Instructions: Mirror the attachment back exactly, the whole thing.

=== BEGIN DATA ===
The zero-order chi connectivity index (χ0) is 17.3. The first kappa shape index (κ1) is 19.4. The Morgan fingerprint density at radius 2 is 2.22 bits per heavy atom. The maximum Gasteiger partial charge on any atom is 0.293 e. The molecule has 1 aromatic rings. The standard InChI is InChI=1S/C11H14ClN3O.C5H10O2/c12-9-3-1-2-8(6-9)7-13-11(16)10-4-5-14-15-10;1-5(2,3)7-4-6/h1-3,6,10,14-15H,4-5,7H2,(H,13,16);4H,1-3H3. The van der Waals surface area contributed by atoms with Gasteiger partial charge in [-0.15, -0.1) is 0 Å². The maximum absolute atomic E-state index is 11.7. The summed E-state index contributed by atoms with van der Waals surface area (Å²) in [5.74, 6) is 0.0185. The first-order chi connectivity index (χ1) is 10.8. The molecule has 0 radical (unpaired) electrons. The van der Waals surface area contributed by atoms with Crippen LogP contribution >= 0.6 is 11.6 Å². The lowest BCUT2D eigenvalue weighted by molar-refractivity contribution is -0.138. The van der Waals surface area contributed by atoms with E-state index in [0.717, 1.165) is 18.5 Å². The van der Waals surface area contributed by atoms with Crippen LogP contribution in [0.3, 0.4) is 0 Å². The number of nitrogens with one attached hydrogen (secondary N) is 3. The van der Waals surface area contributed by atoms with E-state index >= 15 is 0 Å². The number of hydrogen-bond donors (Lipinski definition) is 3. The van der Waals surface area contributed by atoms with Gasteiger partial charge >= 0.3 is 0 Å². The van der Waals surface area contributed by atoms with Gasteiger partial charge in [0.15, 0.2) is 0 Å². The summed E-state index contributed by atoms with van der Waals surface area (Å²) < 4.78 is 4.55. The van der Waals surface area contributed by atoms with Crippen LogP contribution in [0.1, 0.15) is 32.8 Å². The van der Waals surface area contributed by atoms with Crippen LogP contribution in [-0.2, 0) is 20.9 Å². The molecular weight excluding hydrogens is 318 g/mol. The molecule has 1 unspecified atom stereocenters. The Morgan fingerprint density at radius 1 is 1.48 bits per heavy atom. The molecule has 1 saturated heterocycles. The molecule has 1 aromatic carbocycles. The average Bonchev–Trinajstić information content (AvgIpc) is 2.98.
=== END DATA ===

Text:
The zero-order chi connectivity index (χ0) is 17.3. The first kappa shape index (κ1) is 19.4. The Morgan fingerprint density at radius 2 is 2.22 bits per heavy atom. The maximum Gasteiger partial charge on any atom is 0.293 e. The molecule has 1 aromatic rings. The standard InChI is InChI=1S/C11H14ClN3O.C5H10O2/c12-9-3-1-2-8(6-9)7-13-11(16)10-4-5-14-15-10;1-5(2,3)7-4-6/h1-3,6,10,14-15H,4-5,7H2,(H,13,16);4H,1-3H3. The van der Waals surface area contributed by atoms with Gasteiger partial charge in [-0.15, -0.1) is 0 Å². The maximum absolute atomic E-state index is 11.7. The summed E-state index contributed by atoms with van der Waals surface area (Å²) in [5.74, 6) is 0.0185. The first-order chi connectivity index (χ1) is 10.8. The molecule has 0 radical (unpaired) electrons. The van der Waals surface area contributed by atoms with Crippen LogP contribution >= 0.6 is 11.6 Å². The lowest BCUT2D eigenvalue weighted by molar-refractivity contribution is -0.138. The van der Waals surface area contributed by atoms with E-state index in [0.717, 1.165) is 18.5 Å². The van der Waals surface area contributed by atoms with Crippen LogP contribution in [0.3, 0.4) is 0 Å². The number of nitrogens with one attached hydrogen (secondary N) is 3. The van der Waals surface area contributed by atoms with E-state index >= 15 is 0 Å². The number of hydrogen-bond donors (Lipinski definition) is 3. The van der Waals surface area contributed by atoms with Gasteiger partial charge >= 0.3 is 0 Å². The van der Waals surface area contributed by atoms with Gasteiger partial charge in [0.15, 0.2) is 0 Å². The summed E-state index contributed by atoms with van der Waals surface area (Å²) < 4.78 is 4.55. The van der Waals surface area contributed by atoms with Crippen LogP contribution in [0.1, 0.15) is 32.8 Å². The van der Waals surface area contributed by atoms with Crippen LogP contribution in [-0.2, 0) is 20.9 Å². The molecular weight excluding hydrogens is 318 g/mol. The molecule has 1 unspecified atom stereocenters. The Morgan fingerprint density at radius 1 is 1.48 bits per heavy atom. The molecule has 1 saturated heterocycles. The molecule has 1 aromatic carbocycles. The average Bonchev–Trinajstić information content (AvgIpc) is 2.98.